TOKYO – The team of young Filipino engineers and scientists who designed and built the Philippines’ first microsatellite Diwata-1 expressed confidence in its launch into space in April and is preparing to work on Diwata-2, which they say will be a better microsatellite.
“There is actually a degree of confidence because we delivered everything that we should deliver. It should work,” Julian Marvick Oliveros, a 23-year-old electronics and communications engineer, told The STAR.
Oliveros, who graduated magna cum laude from University of the Philippines Diliman, is one of the nine young engineers and scientists sent to Japan for the handover of Diwata-1 to Japan Aerospace Exploration Agency (JAXA) Space Center in Tsukuba in Ibarakai prefecture.
JAXA will ship and endorse Diwata-1 to the US from where it will be launched into space and deployed into orbit in April.
Experts from Japan’s prestigious Hokkaido University and Tohoku University helped the Filipino scientists and engineers in designing and building Diwata-1.
For Delburg Mitchao, who worked on the thermals aspect of Diwata-1, the microsatellite will stand the vibration of the rocket during launch.
“It can. And it will arrive safely in the International Space Station,” Mitchao told The STAR.
Mitchao also expressed confidence on the imaging capability of the cameras installed in Diwata-1 and on the communications equipment that would beam out the data to the ground receiving station to be set up by the Department of Science and Technology.
The DOST will set up the station in partnership with UP Diliman, Tohoku University, Hokkaido University and JAXA.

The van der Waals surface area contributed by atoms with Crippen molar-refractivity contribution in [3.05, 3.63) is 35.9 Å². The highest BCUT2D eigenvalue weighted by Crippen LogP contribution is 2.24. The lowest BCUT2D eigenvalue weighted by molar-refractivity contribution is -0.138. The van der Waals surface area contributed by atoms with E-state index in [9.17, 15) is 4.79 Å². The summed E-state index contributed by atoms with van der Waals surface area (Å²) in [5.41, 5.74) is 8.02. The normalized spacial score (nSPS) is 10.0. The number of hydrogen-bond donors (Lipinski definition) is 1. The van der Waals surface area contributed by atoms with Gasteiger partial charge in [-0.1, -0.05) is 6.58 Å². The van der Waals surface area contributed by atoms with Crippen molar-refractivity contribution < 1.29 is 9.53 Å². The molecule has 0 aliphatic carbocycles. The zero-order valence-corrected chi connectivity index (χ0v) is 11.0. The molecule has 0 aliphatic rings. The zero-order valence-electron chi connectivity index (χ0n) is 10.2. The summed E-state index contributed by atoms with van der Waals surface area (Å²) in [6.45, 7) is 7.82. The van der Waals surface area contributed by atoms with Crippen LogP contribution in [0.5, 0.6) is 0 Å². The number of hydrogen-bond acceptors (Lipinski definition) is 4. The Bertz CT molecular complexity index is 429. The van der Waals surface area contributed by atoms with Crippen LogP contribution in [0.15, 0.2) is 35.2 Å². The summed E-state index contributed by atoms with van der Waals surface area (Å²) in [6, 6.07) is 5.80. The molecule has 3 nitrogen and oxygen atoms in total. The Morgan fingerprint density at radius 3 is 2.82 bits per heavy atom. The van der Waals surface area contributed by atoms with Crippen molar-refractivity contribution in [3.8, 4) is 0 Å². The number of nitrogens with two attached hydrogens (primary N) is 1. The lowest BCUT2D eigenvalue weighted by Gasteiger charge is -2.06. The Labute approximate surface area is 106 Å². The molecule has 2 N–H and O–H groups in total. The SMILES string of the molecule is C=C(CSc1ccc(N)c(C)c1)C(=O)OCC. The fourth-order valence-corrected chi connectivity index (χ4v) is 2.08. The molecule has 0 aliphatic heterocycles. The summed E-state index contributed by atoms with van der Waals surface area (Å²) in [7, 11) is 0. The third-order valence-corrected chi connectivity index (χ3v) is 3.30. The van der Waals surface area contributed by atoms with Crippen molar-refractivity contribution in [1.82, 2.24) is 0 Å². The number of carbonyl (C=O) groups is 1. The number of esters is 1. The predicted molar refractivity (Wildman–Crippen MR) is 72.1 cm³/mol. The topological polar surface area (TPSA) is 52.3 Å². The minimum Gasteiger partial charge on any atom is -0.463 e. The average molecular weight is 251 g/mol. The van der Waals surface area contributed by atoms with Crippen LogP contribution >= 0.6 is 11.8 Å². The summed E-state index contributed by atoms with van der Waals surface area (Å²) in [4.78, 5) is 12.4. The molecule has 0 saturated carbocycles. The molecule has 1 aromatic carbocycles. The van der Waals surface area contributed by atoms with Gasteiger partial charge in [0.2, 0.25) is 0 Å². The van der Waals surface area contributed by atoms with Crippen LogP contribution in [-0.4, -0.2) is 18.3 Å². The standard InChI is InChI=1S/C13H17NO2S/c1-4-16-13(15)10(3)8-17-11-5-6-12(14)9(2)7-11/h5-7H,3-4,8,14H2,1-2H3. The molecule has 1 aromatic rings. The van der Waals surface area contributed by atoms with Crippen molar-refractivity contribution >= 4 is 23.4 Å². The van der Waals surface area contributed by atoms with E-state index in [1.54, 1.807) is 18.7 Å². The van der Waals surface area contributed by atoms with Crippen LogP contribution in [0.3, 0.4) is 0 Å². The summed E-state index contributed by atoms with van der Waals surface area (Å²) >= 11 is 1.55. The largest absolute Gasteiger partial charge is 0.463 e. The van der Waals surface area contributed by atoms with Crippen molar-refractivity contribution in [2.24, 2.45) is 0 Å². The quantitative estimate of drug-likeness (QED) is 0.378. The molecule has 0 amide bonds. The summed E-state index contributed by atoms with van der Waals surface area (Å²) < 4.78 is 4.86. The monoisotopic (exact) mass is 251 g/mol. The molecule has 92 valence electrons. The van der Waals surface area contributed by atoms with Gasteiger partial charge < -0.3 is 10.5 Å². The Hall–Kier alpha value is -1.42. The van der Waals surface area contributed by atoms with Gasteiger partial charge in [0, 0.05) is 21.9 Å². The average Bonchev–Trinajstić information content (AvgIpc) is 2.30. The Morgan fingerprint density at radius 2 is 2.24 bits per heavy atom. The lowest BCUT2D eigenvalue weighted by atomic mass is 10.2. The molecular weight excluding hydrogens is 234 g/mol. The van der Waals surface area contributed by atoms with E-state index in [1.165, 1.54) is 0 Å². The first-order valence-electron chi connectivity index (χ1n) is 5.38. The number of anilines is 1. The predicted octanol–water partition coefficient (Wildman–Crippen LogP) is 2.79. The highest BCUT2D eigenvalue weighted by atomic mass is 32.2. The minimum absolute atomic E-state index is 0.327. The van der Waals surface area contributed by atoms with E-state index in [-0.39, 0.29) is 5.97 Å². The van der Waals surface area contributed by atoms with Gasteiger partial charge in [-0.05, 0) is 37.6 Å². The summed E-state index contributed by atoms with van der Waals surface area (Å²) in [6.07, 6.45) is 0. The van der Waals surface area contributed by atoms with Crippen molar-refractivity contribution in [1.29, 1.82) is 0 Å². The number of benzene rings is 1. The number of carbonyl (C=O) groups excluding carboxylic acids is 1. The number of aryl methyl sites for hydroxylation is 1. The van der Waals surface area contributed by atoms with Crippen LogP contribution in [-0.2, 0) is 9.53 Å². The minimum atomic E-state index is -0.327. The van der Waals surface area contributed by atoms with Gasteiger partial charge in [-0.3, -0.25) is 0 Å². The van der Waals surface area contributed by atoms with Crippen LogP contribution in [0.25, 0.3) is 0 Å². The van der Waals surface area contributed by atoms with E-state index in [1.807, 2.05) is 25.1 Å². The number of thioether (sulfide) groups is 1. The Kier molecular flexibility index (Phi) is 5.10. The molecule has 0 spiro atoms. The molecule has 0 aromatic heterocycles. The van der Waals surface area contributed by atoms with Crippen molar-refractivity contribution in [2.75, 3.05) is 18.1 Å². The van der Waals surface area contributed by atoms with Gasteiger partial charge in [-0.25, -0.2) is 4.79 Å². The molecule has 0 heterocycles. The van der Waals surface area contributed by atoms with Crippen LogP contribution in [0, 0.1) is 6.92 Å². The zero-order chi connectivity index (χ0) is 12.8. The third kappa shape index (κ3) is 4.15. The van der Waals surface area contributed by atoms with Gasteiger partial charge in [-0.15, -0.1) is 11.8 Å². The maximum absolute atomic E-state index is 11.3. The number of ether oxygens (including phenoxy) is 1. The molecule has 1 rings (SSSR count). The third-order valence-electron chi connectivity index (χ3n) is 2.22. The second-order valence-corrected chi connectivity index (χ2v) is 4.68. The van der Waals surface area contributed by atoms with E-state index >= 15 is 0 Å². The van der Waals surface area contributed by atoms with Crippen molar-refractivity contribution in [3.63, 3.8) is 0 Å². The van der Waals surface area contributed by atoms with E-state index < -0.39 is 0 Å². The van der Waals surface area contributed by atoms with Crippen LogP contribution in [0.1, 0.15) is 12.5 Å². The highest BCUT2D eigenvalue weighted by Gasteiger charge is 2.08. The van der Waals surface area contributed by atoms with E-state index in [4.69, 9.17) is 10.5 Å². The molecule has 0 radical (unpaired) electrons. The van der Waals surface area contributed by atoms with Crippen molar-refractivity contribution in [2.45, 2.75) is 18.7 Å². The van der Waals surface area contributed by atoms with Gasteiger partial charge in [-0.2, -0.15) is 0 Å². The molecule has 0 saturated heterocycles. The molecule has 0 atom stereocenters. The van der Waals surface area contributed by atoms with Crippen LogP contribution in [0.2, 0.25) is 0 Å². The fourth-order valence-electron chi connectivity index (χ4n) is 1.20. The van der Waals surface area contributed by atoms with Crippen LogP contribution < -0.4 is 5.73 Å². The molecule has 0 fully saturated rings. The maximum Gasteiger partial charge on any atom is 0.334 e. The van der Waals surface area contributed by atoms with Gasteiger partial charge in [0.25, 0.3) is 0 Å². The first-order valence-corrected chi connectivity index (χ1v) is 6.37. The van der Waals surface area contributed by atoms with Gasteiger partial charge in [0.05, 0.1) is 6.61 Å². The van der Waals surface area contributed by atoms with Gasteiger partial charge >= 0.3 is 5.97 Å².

Ariston Gonzalez, a 26-year-old product engineer of multinational semiconductor firm Advanced Devices, said the team “made it up to standard.” But because there are still “uncertainties” with any kind of project such as microsatellite building, he admitted that he is still “nervous.”
Oliveros admitted that the doubts on the success of the launch of Diwata-1 were because the team rushed the construction in “miracle” speed, as described by experts from Hokkaido University and Tohoku University.
“The timeline to finish it was very tight. A regular time to develop a satellite is more than a year. You should build an engineering model and a flight model. If you encounter errors in the first engineering model, it’s okay because you have the flight model. Here, what we built as the engineering model is also the one we’re sending into space,” he explained.
Read more at https://www.philstar.com/headlines/2016/01/16/1543463/scientists-confident-launch-phls-first-microsatellite#tv8FjqbV1RAeXzwJ.99